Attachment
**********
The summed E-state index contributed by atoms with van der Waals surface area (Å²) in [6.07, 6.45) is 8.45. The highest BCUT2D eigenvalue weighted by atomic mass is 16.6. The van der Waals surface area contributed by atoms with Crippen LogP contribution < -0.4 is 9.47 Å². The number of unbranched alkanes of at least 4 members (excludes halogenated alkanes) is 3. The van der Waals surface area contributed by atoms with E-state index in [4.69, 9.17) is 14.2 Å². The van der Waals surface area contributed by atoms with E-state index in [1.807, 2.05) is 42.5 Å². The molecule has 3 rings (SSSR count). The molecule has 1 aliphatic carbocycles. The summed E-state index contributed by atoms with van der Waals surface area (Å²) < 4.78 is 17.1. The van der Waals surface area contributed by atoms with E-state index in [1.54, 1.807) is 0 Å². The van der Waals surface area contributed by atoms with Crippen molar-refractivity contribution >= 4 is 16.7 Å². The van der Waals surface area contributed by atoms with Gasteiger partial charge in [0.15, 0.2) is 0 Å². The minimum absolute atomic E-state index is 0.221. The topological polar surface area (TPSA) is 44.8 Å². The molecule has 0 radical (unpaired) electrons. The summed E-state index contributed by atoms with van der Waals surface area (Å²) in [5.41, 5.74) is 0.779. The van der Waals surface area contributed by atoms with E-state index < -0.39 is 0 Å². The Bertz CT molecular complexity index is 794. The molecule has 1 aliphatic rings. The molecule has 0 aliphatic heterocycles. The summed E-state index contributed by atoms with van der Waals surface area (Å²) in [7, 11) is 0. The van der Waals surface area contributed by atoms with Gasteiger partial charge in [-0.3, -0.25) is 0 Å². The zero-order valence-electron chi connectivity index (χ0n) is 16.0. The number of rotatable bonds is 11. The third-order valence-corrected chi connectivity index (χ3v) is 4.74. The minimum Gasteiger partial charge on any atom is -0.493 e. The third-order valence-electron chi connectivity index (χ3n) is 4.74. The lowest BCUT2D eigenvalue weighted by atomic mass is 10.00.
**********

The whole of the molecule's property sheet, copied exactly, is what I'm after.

The summed E-state index contributed by atoms with van der Waals surface area (Å²) in [6.07, 6.45) is 8.45. The highest BCUT2D eigenvalue weighted by atomic mass is 16.6. The van der Waals surface area contributed by atoms with Crippen LogP contribution < -0.4 is 9.47 Å². The number of unbranched alkanes of at least 4 members (excludes halogenated alkanes) is 3. The van der Waals surface area contributed by atoms with E-state index in [4.69, 9.17) is 14.2 Å². The van der Waals surface area contributed by atoms with E-state index in [1.807, 2.05) is 42.5 Å². The molecule has 3 rings (SSSR count). The molecule has 1 aliphatic carbocycles. The summed E-state index contributed by atoms with van der Waals surface area (Å²) < 4.78 is 17.1. The van der Waals surface area contributed by atoms with E-state index in [1.54, 1.807) is 0 Å². The van der Waals surface area contributed by atoms with Crippen molar-refractivity contribution >= 4 is 16.7 Å². The van der Waals surface area contributed by atoms with Gasteiger partial charge in [0.15, 0.2) is 0 Å². The minimum absolute atomic E-state index is 0.221. The topological polar surface area (TPSA) is 44.8 Å². The molecule has 0 radical (unpaired) electrons. The summed E-state index contributed by atoms with van der Waals surface area (Å²) in [5.41, 5.74) is 0.779. The van der Waals surface area contributed by atoms with E-state index < -0.39 is 0 Å². The Bertz CT molecular complexity index is 794. The molecule has 1 aliphatic rings. The molecule has 0 aliphatic heterocycles. The summed E-state index contributed by atoms with van der Waals surface area (Å²) in [7, 11) is 0. The van der Waals surface area contributed by atoms with Gasteiger partial charge in [-0.3, -0.25) is 0 Å². The zero-order valence-electron chi connectivity index (χ0n) is 16.0. The number of rotatable bonds is 11. The third-order valence-corrected chi connectivity index (χ3v) is 4.74. The minimum Gasteiger partial charge on any atom is -0.493 e. The third-order valence-electron chi connectivity index (χ3n) is 4.74. The lowest BCUT2D eigenvalue weighted by atomic mass is 10.00.